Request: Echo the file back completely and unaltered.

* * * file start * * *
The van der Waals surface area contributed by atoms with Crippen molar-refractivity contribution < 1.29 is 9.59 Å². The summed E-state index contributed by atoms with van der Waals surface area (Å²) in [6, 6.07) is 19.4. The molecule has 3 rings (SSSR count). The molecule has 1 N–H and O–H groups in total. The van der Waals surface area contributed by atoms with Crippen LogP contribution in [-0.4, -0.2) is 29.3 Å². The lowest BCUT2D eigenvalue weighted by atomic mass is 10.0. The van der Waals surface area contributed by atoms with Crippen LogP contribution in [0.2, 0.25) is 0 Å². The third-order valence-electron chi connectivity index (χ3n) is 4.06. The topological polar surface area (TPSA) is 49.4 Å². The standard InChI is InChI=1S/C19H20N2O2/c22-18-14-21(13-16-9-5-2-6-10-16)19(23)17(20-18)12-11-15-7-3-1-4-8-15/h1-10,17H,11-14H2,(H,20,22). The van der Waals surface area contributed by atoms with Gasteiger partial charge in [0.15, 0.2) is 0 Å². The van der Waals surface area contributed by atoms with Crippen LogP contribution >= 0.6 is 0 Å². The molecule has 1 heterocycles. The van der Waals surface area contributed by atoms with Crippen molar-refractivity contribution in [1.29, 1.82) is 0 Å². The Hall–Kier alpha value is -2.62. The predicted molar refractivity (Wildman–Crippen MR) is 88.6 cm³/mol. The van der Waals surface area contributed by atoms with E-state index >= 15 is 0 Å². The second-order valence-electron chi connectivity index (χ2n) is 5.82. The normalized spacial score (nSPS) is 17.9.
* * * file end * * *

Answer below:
The van der Waals surface area contributed by atoms with Crippen molar-refractivity contribution < 1.29 is 9.59 Å². The summed E-state index contributed by atoms with van der Waals surface area (Å²) in [6, 6.07) is 19.4. The molecule has 3 rings (SSSR count). The molecule has 1 N–H and O–H groups in total. The van der Waals surface area contributed by atoms with Crippen LogP contribution in [-0.4, -0.2) is 29.3 Å². The lowest BCUT2D eigenvalue weighted by atomic mass is 10.0. The van der Waals surface area contributed by atoms with Crippen LogP contribution in [0.2, 0.25) is 0 Å². The third-order valence-electron chi connectivity index (χ3n) is 4.06. The topological polar surface area (TPSA) is 49.4 Å². The standard InChI is InChI=1S/C19H20N2O2/c22-18-14-21(13-16-9-5-2-6-10-16)19(23)17(20-18)12-11-15-7-3-1-4-8-15/h1-10,17H,11-14H2,(H,20,22). The van der Waals surface area contributed by atoms with Gasteiger partial charge in [0.15, 0.2) is 0 Å². The van der Waals surface area contributed by atoms with Crippen LogP contribution >= 0.6 is 0 Å². The molecule has 1 heterocycles. The van der Waals surface area contributed by atoms with Crippen molar-refractivity contribution in [1.29, 1.82) is 0 Å². The Hall–Kier alpha value is -2.62. The predicted molar refractivity (Wildman–Crippen MR) is 88.6 cm³/mol. The van der Waals surface area contributed by atoms with E-state index >= 15 is 0 Å². The second-order valence-electron chi connectivity index (χ2n) is 5.82. The normalized spacial score (nSPS) is 17.9.